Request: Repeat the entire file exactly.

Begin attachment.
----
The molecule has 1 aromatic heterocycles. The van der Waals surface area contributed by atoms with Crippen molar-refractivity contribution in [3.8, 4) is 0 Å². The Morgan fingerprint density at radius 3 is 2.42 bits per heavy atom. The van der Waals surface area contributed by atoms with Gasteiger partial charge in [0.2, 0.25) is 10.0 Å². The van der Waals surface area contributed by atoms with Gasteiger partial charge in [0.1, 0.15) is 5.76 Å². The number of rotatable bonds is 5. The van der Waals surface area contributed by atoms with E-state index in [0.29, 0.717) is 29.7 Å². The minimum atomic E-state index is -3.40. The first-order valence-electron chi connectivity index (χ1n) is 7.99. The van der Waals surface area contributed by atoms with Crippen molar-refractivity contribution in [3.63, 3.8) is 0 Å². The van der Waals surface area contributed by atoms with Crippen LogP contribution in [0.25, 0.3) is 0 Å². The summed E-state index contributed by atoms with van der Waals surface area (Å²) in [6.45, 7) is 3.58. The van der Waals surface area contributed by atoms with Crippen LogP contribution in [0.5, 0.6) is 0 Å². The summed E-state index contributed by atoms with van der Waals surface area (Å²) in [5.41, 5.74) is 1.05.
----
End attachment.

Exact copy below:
The molecule has 1 aromatic heterocycles. The van der Waals surface area contributed by atoms with Crippen molar-refractivity contribution in [3.8, 4) is 0 Å². The Morgan fingerprint density at radius 3 is 2.42 bits per heavy atom. The van der Waals surface area contributed by atoms with Gasteiger partial charge in [0.2, 0.25) is 10.0 Å². The van der Waals surface area contributed by atoms with Gasteiger partial charge in [0.1, 0.15) is 5.76 Å². The number of rotatable bonds is 5. The van der Waals surface area contributed by atoms with E-state index in [0.29, 0.717) is 29.7 Å². The minimum atomic E-state index is -3.40. The first-order valence-electron chi connectivity index (χ1n) is 7.99. The van der Waals surface area contributed by atoms with Crippen molar-refractivity contribution in [3.63, 3.8) is 0 Å². The van der Waals surface area contributed by atoms with Crippen LogP contribution in [0.25, 0.3) is 0 Å². The summed E-state index contributed by atoms with van der Waals surface area (Å²) in [6.45, 7) is 3.58. The van der Waals surface area contributed by atoms with Crippen LogP contribution in [0.5, 0.6) is 0 Å². The summed E-state index contributed by atoms with van der Waals surface area (Å²) in [5.41, 5.74) is 1.05.